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Healthcare Industry Finds New Solutions to Big Data Storage Challenges

Hospitals and medical centers have more to gain from big data analytics than perhaps any other industry. But as data sets continue to grow, healthcare facilities are discovering that success in data analytics has more to do with storage methods than with analysis software or techniques. Traditional data silos are hindering the progress of big data in the healthcare industry, and as terabytes turn into petabytes, the most successful hospitals are the ones that are coming up with new solutions for storage and access challenges.

 

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Reducing Reliance on Data Silos is Crucial for True Data Integration

 

Big data in any healthcare application is only as efficient as the technical foundation on which it is built. The healthcare industry is learning that data silos get in the way of analytical efforts. The ability to integrate independent, far-flung information sets is the backbone of successful analytics.

 

When operational data, clinical data and financial data, for example, are segregated in isolated silos, the information in each category remains segmented and dislocated. When these data are integrated, however, useful analysis be conducted. Only then can analysts discover opportunities for cost reduction, locate gaps in patient care and find out where resources could be better utilized.

 

To get a feel for just how scattered different pieces of the data puzzle can become, some health-care operations are considering incorporating patient consumer data, such as credit-card purchases, to gain a more complete picture of a patient's lifestyle and choices. When these data are compartmentalized in silos, integration is impossible. The organizations that get the best results are the organizations that find a way to get their information out of silos and merge different sets into one fluid, cohesive network.

 

Data Triage and Tiering: Beyond Cloud Storage

 

But if organizations shouldn't store data in silos, what are their other options?

 

The obvious solution is cloud storage, which is an excellent choice for operations that measure data in terabytes, such as a marketing agency that monitors metrics for Gospaces landing pages. Smaller organizations or facilities that are just entering the data-storage ecosystem are naturally drawn to cloud storage, and for good reason — it gets their data out of silos and takes pressure off their own infrastructure.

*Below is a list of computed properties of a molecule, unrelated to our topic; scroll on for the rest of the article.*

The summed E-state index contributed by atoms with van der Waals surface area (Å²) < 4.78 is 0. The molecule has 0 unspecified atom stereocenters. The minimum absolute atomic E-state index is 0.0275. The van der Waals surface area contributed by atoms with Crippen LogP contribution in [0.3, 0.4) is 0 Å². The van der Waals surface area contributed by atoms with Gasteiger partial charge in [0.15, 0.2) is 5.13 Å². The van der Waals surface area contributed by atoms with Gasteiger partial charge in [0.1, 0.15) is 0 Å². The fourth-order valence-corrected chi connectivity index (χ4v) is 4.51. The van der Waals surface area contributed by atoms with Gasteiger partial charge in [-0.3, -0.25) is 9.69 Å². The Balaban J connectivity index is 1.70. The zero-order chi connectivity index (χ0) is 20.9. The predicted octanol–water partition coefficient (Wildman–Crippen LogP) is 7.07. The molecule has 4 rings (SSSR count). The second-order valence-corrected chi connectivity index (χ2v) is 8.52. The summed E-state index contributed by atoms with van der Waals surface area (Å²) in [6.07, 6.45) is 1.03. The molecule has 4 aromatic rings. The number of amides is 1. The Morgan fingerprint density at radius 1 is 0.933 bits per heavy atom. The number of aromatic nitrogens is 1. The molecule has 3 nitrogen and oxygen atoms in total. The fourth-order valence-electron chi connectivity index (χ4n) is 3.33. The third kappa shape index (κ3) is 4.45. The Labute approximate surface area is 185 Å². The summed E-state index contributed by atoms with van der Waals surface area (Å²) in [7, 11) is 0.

But consider the case of Intermountain, a chain of 22 hospitals in Salt Lake City. With 4.7 petabytes of data under its management, cloud storage becomes cost prohibitive. The network estimates the hospital chain's data will grow by 25-30 percent each year until it reaches 15 petabytes five years from now.

 

With such massive data needs, Intermountain found ways to cut costs and streamline efficiency. One way was through data tiering, which is the creation of data storage tiers that can be accessed at the appropriate speeds. Tiering is currently done manually through triaging, but several different organizations are exploring auto-tiering, which automatically stores data according to availability needs.

 

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From wearables to records sharing, big data is having more of an impact on the healthcare industry than perhaps any other field. But hospitals and medical centers face barriers to storage and access in the face of ever-growing data sets that so far have proven difficult to overcome — but not impossible. Large health networks are using advanced techniques like data triage and data tiering to deal with growing volume — all while reducing costs.

 

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Tags: big, data, healthcare, industry

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Comment by Steven Neumersky on June 1, 2015 at 8:19am
The unfortunate truth for U.S. hospitals is most need to be part of a larger health system to have the resources to achieve this. Hopefully cost and security concerns cease to become barriers in the near future. I, for one, have grown tired of the executive attitude stating "we are in business to save lives--not manage data" when it comes to funding analytic campaigns.

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